2. ISA allowance

An ISA can be used as an effective way to save or invest for a variety of reasons, and it can be a useful way to build up retirement savings alongside your pension.

If you want flexibility, an ISA can make sense. You can withdraw funds to meet other goals and emergencies, so an ISA can act as a fund that supports both your short- and long-term goals. Each tax year, you can place up to £20,000 into ISA accounts. However, if you don’t use this allowance by the end of the tax year, you will lose it.

One important consideration when adding money to an ISA is whether to save or invest.

With a Cash ISA, your deposits will earn interest. However, as interest rates are likely to be lower than inflation, your money may lose value in real terms. With a Stocks and Shares ISA, your deposits have an opportunity to deliver investment returns that outpace inflation, but your money would be exposed to investment risk.

Your goals and time frame should play a role in your decision. As a general rule, you should consider investing for goals that are five years or more away. A longer-term time frame can help smooth out the volatility you may experience when investing. If you’re not sure which option is right for you, we can help you see how using your ISA allowance can help you reach your goals.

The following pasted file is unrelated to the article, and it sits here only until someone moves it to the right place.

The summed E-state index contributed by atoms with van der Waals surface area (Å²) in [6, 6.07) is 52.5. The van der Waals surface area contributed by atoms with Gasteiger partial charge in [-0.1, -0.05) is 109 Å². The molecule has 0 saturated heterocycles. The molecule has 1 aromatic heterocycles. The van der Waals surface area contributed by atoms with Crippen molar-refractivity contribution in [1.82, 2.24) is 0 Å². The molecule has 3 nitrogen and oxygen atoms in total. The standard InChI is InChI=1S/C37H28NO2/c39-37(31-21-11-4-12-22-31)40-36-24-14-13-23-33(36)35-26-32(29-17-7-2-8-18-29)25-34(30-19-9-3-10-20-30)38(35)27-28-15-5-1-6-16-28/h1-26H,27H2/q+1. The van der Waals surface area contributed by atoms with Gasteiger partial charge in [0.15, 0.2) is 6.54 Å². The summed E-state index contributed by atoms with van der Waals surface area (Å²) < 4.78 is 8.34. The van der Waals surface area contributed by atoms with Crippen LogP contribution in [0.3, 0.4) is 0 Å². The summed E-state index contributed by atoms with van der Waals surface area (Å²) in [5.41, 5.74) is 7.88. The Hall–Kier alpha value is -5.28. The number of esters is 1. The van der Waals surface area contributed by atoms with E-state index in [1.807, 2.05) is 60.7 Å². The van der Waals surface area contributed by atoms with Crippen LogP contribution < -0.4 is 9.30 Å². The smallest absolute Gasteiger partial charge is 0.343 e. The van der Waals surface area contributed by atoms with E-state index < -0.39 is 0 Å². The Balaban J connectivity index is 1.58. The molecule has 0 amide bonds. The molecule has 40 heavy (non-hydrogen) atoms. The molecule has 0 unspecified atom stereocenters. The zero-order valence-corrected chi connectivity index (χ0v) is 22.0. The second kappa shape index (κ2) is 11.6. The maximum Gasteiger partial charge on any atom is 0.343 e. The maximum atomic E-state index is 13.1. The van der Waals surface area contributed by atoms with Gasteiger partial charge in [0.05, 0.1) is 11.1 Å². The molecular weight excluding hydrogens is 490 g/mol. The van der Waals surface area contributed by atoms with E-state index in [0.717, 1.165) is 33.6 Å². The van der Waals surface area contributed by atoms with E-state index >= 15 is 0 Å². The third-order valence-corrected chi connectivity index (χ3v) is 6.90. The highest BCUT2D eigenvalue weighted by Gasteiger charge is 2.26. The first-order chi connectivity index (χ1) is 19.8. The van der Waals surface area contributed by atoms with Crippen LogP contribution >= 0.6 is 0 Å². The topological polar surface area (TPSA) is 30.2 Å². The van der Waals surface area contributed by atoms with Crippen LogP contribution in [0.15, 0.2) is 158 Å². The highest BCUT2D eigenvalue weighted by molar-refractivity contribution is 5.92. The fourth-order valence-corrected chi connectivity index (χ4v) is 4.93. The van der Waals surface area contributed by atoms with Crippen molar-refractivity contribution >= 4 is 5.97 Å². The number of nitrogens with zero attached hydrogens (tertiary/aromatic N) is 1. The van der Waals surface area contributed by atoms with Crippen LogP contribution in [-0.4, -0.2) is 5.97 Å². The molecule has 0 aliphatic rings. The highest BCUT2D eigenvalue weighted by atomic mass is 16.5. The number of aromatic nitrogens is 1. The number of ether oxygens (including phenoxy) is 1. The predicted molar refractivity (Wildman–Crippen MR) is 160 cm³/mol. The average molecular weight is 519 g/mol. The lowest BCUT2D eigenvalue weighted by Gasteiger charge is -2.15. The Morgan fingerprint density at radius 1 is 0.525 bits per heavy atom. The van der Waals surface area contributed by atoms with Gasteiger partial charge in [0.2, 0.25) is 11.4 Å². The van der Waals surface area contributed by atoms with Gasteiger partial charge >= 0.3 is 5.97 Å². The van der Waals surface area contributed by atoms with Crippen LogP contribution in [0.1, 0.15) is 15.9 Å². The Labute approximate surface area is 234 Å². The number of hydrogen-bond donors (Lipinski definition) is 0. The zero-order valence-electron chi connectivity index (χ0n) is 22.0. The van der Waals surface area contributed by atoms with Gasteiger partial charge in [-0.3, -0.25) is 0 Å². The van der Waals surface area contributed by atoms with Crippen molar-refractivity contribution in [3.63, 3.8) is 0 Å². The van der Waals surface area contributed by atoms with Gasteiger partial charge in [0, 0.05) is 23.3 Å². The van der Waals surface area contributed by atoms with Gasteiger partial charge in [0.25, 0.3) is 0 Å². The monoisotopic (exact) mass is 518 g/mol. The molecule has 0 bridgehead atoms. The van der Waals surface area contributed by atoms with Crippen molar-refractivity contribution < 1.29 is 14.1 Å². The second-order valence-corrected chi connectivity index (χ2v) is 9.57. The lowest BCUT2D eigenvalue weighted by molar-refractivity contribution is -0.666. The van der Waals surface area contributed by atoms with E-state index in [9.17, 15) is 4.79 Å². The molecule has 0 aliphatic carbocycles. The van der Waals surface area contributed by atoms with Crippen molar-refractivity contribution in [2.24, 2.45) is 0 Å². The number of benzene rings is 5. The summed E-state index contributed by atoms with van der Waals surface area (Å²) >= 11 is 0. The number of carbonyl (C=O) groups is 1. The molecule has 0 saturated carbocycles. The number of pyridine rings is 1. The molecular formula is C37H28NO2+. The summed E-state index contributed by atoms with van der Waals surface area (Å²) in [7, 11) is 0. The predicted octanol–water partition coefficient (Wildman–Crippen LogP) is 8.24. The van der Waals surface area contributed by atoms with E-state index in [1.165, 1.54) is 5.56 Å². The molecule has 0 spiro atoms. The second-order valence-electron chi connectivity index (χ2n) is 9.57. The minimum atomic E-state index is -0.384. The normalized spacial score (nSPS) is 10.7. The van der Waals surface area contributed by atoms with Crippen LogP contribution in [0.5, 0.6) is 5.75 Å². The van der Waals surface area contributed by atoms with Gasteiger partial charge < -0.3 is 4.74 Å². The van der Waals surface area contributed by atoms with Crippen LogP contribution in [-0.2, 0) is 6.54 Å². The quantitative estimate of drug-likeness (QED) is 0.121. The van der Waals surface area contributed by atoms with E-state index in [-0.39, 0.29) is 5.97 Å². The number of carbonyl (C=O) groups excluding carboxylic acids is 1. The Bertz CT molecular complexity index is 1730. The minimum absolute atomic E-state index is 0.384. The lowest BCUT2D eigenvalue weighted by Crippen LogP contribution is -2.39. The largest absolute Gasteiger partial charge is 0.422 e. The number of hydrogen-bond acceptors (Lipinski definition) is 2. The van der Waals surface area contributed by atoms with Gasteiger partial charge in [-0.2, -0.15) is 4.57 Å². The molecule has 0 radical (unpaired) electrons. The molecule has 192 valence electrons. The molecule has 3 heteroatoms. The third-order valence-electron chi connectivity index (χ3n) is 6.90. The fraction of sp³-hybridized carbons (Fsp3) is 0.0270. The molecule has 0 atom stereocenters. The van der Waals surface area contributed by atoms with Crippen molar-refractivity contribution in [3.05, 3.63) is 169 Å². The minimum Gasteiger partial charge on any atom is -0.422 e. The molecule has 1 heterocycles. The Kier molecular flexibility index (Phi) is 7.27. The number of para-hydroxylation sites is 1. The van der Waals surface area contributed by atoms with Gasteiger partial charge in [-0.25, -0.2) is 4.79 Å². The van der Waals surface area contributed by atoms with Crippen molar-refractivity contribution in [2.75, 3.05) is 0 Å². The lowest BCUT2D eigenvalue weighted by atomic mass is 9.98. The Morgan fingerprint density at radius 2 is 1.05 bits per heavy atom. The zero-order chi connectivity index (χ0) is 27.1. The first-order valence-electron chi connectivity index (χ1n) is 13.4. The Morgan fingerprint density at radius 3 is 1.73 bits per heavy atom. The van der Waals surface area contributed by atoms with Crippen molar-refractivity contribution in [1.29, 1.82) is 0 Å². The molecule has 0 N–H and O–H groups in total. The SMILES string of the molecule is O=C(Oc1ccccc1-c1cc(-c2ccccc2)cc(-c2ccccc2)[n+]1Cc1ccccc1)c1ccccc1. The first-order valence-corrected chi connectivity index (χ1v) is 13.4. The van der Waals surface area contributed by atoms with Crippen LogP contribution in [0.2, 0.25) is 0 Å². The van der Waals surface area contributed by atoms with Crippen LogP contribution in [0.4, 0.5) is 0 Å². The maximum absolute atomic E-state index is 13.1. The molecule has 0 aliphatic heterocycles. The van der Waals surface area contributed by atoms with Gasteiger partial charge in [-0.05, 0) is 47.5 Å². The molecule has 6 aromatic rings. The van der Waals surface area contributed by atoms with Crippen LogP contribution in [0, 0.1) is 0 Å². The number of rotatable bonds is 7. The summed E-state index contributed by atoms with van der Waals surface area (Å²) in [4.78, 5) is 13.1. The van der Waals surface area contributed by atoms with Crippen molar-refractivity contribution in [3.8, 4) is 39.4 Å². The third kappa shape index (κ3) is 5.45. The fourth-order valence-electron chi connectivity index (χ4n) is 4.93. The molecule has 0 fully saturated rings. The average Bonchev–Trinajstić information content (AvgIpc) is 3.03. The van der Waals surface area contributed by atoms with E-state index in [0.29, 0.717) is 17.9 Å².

Planning for retirement now

Even if retirement is many years away, the financial decisions you make now can affect how comfortable you’ll be. Being proactive means you can make the most of allowances and other opportunities now that could help you build up a fund you can use to create an income in retirement. To put in place a financial plan that could secure your retirement, please contact us.

Please note: This blog is for general information only and does not constitute advice. The information is aimed at retail clients only.

A pension is a long-term investment not normally accessible until 55 (57 from April 2028). The value of your investments (and any income from them) can go down as well as up, which would have an impact on the level of pension benefits available.

Your pension income could also be affected by the interest rates at the time you take your benefits. The tax implications of pension withdrawals will be based on your individual circumstances. Levels, bases of and reliefs from taxation may change in subsequent Finance Acts.

The value of your investment can go down as well as up and you may not get back the full amount you invested. Past performance is not a reliable indicator of future performance.

Sign up to receive our newsletter

Receive our regular articles containing helpful hints and tips, straight into your inbox.

    Advice Matters is a trading style of Advice Matters Financial Planning Ltd which is authorised and regulated by the Financial Conduct Authority: 779172

    The Financial Ombudsman Service is available to sort out individual complaints that clients and financial services businesses are not able to resolve themselves. To contact the Financial Ombudsman Service please visit www.financial-ombudsman.org.uk.